The obesity rate in California are expected to increase from 23.8% in 2011 to 46.6% in 2030 if current trends continue, according to a new national report by the Robert Wood Johnson Foundation and the Trust for America's Health, the Los Angeles Times' "Booster Shots" reports.
According to the report, every state in the U.S. is projected to have an obesity rate higher than 44% by 2030, while most states would have rates above 50% (Bardin, "Booster Shots," Los Angeles Times, 9/18).
The report found that if current obesity trends continue, the U.S. by 2030 would have:
- Six million new cases of Type 2 diabetes;
- Five million new cases of coronary heart disease and stroke; and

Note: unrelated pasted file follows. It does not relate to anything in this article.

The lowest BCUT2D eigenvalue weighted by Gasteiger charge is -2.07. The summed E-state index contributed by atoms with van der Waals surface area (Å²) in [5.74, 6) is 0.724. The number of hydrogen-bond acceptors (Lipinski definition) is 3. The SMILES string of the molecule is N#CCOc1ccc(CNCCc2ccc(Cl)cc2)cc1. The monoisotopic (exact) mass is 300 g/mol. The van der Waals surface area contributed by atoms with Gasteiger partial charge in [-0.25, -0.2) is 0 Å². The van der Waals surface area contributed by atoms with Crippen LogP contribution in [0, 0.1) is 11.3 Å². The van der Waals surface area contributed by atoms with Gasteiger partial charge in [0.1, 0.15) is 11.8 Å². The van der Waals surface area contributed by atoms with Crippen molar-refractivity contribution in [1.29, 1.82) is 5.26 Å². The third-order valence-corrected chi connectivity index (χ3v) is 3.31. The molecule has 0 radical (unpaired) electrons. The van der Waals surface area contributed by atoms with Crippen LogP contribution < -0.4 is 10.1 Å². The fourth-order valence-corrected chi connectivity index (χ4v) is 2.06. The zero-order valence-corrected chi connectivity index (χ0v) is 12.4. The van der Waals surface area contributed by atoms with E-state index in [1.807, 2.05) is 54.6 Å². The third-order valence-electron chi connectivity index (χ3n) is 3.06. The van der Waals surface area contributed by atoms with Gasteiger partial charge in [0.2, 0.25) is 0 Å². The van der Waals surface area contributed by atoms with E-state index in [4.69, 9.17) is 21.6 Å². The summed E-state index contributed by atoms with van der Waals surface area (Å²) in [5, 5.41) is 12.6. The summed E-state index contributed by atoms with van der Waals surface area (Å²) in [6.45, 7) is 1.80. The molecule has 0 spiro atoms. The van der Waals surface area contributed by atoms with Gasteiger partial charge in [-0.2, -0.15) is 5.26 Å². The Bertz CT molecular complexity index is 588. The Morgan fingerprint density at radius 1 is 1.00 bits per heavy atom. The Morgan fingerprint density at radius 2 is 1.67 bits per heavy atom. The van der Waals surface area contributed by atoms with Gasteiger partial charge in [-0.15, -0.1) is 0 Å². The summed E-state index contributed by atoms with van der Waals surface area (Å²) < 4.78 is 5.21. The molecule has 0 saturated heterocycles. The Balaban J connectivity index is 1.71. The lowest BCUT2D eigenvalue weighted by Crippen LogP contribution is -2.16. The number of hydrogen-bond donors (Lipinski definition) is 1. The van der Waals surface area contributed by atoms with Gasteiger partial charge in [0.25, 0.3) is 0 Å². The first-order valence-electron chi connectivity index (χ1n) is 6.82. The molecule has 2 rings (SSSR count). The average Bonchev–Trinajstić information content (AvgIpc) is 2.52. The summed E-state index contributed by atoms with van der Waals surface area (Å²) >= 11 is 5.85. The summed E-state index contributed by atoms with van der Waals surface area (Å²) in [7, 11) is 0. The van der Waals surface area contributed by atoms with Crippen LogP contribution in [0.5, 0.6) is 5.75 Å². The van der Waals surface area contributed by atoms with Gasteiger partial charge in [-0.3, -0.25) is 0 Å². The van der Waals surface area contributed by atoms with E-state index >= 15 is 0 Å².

- More than 400,000 new cases of cancer associated with obesity.
In addition, the report found that obesity-related health costs would increase by between $48 billion and $66 billion annually.
According to the report, California currently has the 46th highest rate of obesity in the U.S.
The report found that obesity-related health costs in California are on pace to increase by more than 15.7% by 2030, which would be the 22nd highest increase in the U.S. (Colliver, San Francisco Chronicle, 9/19).
However, if California residents lost an average of 5% of their body weight, California would save nearly $82 billion and prevent about 800,000 cases of diabetes, according to the report ("Booster Shots," Los Angeles Times, 9/18).
The report recommends making several policy changes to help U.S. residents lose weight, including:
- Improving nutrition in school lunches;
- Making physical education a priority in schools; and
- Increasing funding for evidence-based obesity prevention programs (O'Neill, "KPCC News," KPCC, 9/18).